Investors Favor Emerging Debt Over US

(Bloomberg News) Global investors
managing more than $500 billion are buying emerging-market debt and
shares of well capitalized companies to avoid the European debt crisis
and low-yielding havens such as U.S. Treasuries.

“Balance
sheet strength is a big theme for us at the moment,” said Anne Richards,
chief investment officer at Aberdeen Asset Management Plc, which
oversees 185 billion pounds ($288 billion). “Many European equities are
high risk while we are also nervous about U.S. Treasuries, which look
overvalued.”

Surging
borrowing costs for Italy and Spain, Europe’s third and fourth-biggest
economies, have pushed up prices of traditional haven assets such as
10-year Treasuries and German bunds, which are offering negative real
yields. That’s leading investors who met this week at the annual Fund
Forum conference in Monaco to look to emerging markets for capital
preservation as well as growth.

“People are
underestimating the health of Asian issuers,” said Richards, who is
buying Indonesian sovereign debt, Latin American corporate bonds and
gold to guard against major shocks in Europe. For growth, Aberdeen fund
managers favor European stocks with strong balance sheets and customers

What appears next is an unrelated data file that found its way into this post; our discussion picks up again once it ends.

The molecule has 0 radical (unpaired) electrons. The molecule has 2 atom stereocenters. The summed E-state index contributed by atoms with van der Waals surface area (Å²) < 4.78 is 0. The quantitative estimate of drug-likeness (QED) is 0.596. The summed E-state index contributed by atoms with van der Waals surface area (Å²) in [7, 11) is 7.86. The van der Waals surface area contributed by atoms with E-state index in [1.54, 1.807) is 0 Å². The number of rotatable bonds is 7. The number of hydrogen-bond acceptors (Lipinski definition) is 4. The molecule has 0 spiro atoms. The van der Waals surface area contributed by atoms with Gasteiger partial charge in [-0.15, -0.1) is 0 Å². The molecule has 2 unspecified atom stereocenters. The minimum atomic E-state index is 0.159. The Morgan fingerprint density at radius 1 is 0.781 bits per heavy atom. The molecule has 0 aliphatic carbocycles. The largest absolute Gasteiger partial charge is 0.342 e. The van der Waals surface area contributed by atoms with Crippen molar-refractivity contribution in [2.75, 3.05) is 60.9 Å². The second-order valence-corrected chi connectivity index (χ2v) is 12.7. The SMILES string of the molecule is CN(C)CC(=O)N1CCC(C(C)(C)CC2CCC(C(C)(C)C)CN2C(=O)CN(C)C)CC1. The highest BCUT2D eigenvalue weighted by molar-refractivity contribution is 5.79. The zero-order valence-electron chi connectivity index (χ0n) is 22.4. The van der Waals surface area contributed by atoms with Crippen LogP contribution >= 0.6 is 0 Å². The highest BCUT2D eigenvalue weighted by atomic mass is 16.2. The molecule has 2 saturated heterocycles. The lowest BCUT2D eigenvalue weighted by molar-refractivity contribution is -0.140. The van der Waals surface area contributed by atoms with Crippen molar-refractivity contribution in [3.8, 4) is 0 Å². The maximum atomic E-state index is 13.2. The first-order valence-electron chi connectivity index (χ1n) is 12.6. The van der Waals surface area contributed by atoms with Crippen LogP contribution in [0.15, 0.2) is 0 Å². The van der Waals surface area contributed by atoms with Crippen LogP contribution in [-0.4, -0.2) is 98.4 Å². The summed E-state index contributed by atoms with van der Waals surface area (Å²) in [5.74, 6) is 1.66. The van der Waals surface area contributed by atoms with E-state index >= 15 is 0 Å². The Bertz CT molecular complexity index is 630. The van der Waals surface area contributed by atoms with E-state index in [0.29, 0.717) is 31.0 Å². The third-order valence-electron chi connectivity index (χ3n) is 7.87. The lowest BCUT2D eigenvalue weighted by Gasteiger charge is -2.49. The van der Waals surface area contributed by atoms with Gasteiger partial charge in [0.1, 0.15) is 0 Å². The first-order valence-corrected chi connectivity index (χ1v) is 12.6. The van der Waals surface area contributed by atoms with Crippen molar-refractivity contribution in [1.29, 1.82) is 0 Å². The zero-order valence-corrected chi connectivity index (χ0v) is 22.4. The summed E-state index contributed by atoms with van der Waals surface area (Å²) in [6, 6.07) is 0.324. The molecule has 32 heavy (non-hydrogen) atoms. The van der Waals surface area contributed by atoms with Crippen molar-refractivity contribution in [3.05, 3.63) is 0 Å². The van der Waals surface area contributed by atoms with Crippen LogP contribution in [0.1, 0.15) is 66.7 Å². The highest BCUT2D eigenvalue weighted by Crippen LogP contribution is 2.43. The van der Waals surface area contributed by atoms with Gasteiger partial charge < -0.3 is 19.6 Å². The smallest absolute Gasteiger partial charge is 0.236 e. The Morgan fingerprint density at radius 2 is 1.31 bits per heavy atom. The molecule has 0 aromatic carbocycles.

in emerging markets such as HSBC Holdings Plc.

Jim
McCaughan, chief executive officer of Principal Global Investors LLC,
which manages about $250 billion, agrees there’s “not much point” in
buying U.S. Treasuries at current yields. He prefers emerging-market
debt and equities along with U.S. commercial property yielding 6 percent
to 7 percent.

“The euro
zone will be a source of volatility and a headwind probably for a few
years to come,” he said. There is a 25 percent chance Europe’s leaders
fail to deal with the crisis or get voted out of office and replaced by
nationalist politicians who reject the euro, McCaughan said. That would
cause Europe’s economy to contract by between 5 percent and 8 percent in
a year, he said.

The European
Union summit, which started yesterday, comes a week after 10-year
borrowing costs for Spain, the euro zone’s fourth-largest economy, first
reached the 7 percent level that prompted euro members Greece, Ireland
and Portugal to seek bailouts.

Euro-area
leaders including German Chancellor Angela Merkel agreed to ease
repayment rules for emergency loans to Spanish banks and relax
conditions on possible help for Italy after 13 ½ hours of talks ending
at 4:30 a.m. in Brussels today. Even so, the leaders struggled for
consensus on reducing market pressure on Italy and Spain.

Short of
satisfying Germany that fiscal and structural reforms are in place,
Europe’s weaker countries may have to wait until a “major event” spurs
Merkel into taking “bolder steps,” according to Jose Antonio Blanco, the
chief investment officer for Europe at UBS AG’s Global Asset
Management. UBS GAM has 80 billion Swiss francs ($83 billion) under
management.

Blanco, who
can only hold European assets, said he’s keeping more of his funds in
cash because there’s a lack of safe investments in Europe and he wants
to be ready to invest when leaders agree measures to stem the crisis.

“After any
sign of significant action, we expect markets to rally so we’re holding
cash to maintain maximum flexibility,” he said.

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Friday, June 29th, 2012 EN

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